19. Jesse T. Groth-kennard

    05 kx250 new rebuild running hot

    Just did a fresh build on the eng in my kx250 new crank and complete bearing set, bought a complete jug from someone that did a big boar kit when the bike was new, and new seal kit, it looks like the fluid that is flowing in the radiator is full of bubbles i switched to water and purple ice by royal purple an it didnt cool it down but it still looks frothy as it pumps by the cap, and in the exhaust port there was a few water drops on far right exhaust valve and the side of piston was milky looking, here is a pic threw the exhaust port. any one have any ideas one were i should start? i even put new oversize radiators on but still gets hot and starts running real sporadic high smooth idol with no ting so i shut it down. any help would be great!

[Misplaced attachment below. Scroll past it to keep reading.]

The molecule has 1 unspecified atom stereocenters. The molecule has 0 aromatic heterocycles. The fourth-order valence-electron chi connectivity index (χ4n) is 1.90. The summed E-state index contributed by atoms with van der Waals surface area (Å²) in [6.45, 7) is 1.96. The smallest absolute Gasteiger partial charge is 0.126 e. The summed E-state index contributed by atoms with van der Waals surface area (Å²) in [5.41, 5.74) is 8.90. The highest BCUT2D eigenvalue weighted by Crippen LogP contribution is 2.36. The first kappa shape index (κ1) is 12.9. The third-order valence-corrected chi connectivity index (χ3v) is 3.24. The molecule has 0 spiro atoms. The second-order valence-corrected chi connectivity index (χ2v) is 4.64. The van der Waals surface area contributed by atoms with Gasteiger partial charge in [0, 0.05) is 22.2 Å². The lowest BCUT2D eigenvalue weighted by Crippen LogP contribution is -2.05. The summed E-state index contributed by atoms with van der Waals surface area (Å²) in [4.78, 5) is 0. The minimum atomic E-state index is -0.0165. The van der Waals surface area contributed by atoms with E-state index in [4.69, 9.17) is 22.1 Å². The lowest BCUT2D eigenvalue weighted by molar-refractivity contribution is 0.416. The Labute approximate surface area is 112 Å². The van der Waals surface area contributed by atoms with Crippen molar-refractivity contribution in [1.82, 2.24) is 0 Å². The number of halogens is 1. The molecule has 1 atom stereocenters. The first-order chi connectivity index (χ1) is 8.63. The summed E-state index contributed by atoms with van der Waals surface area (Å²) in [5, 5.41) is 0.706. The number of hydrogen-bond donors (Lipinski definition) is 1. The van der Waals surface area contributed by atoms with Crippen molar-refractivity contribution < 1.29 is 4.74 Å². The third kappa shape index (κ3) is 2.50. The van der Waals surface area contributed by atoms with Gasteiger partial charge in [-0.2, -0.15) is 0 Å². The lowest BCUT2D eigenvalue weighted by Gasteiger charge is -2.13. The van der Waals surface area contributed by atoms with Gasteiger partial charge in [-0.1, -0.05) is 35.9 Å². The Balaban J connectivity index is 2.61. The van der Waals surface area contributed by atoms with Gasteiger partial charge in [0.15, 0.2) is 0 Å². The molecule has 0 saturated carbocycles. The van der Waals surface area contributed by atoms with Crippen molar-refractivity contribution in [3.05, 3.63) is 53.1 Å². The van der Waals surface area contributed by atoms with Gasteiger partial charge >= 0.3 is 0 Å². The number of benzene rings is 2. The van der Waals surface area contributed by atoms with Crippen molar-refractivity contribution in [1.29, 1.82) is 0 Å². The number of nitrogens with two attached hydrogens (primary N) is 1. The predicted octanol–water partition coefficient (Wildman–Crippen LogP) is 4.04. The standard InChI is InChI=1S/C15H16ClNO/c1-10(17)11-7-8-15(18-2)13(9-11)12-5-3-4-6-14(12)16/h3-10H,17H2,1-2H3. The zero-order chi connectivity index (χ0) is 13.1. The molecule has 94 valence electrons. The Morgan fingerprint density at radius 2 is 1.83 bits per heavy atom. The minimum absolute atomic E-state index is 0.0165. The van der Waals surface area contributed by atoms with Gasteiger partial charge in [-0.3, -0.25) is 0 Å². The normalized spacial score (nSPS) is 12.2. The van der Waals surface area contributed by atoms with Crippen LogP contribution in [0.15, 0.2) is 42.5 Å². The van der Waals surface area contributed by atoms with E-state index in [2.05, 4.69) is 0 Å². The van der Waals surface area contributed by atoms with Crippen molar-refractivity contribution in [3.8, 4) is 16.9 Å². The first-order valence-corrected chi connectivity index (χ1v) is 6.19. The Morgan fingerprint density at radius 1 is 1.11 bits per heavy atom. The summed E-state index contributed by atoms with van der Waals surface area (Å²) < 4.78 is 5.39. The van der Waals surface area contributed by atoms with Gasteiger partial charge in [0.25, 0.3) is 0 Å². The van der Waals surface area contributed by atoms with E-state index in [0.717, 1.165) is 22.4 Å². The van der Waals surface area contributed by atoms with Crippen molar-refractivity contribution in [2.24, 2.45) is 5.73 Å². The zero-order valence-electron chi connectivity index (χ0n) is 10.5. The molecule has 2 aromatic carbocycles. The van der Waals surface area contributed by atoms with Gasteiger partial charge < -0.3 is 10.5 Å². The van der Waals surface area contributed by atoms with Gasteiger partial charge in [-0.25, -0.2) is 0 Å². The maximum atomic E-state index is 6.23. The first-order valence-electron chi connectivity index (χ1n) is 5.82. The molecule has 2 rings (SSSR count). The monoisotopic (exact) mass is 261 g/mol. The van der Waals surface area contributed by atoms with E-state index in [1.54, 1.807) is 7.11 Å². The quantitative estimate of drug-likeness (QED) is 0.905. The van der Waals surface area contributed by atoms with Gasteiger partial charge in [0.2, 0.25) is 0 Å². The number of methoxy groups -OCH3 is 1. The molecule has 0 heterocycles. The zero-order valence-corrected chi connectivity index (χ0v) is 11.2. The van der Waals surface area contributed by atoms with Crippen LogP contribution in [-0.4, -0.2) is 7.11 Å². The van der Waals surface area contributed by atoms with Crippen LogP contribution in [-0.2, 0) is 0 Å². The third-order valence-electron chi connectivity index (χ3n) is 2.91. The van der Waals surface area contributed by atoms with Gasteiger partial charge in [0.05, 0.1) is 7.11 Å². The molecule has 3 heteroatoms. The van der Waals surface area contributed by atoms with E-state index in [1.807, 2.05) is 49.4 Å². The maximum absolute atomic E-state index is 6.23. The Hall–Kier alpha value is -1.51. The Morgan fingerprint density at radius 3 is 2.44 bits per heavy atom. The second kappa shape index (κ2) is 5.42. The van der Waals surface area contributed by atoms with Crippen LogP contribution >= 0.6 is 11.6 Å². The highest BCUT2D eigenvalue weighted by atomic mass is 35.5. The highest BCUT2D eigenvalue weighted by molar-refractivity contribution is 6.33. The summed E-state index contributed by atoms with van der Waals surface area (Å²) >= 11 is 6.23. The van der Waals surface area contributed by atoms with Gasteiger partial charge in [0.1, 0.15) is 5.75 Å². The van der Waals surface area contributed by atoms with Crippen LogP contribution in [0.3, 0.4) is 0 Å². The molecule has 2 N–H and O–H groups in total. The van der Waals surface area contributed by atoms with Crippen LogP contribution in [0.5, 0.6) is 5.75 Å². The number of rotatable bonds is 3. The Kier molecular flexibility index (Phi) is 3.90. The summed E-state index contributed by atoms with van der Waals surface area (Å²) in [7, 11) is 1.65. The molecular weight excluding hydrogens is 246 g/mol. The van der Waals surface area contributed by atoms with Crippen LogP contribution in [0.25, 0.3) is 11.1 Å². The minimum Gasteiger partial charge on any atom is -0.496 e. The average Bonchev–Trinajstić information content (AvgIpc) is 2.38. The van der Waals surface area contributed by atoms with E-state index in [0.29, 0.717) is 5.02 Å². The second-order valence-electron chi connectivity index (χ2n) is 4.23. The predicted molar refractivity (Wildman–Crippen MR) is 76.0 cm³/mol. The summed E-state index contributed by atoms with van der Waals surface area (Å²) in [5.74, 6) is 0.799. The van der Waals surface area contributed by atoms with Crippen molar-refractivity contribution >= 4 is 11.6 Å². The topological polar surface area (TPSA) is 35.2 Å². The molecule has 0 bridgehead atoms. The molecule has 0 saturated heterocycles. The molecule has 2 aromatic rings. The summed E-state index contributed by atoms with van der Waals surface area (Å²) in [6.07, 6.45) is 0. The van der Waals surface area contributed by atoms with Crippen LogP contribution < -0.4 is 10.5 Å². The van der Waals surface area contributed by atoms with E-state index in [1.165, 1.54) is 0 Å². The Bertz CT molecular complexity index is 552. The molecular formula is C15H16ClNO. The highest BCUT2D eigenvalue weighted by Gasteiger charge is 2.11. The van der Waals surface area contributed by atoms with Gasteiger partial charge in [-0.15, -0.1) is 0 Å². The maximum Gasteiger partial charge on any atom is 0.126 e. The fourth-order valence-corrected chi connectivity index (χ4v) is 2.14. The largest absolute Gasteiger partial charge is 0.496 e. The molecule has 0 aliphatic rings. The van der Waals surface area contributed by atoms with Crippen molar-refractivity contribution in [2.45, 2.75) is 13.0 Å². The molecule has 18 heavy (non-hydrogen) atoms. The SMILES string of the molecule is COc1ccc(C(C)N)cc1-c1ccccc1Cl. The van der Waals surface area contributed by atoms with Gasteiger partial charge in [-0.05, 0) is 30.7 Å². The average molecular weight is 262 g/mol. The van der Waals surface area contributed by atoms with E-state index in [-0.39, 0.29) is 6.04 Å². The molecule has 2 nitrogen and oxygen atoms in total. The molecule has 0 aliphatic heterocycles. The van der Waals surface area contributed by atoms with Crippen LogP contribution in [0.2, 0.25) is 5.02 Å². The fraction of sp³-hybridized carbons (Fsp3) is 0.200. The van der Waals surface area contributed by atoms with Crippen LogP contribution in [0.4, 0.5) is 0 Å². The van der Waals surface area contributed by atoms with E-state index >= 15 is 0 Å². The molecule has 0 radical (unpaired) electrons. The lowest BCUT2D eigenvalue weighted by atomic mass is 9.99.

20. OK I am posting this because it has always intrigued me... and I have never done this but have often asked why people do. The topic is Ratio of premix why do people change it based on how the bike is running / or change in location IE Elevation? I have always gone with the oil's recommended mix ratio.. bell-ray MC1 was 50:1 some others 32:1 and such, but I have never changed the ratio based on where I ride or because of #spooge coming out of the exhaust, fouling plugs, lots of smoke out the exhaust ect. If I encounter any of those following issues I do 1 thing, I re-jet to the elevation or conditions. The reason I am asking this is that I try to be a nice guy and help out people, in doing so one of my neighbors recently acquired a CR250R and he isn't really a bike guy but at the deal he got it at he couldn't pass it up. It's a 2002, so I asked him what the PO was running for an oil and at what ratio, he said that the PO was running an oil I had never heard of but the ratio was depending on elevation he was 50:1 at one and 40:1 at the other. So I let this rattle around in my cerebral carcass all night... I am thinking what difference does the ratio of Oil have to do with elevation and less oxygen? I get the lean rich thing, but why run at a different ratio trying to compensate for less oxygen in the air? So please enlighten this OLD rider that doesn't understand this possibly simple problem.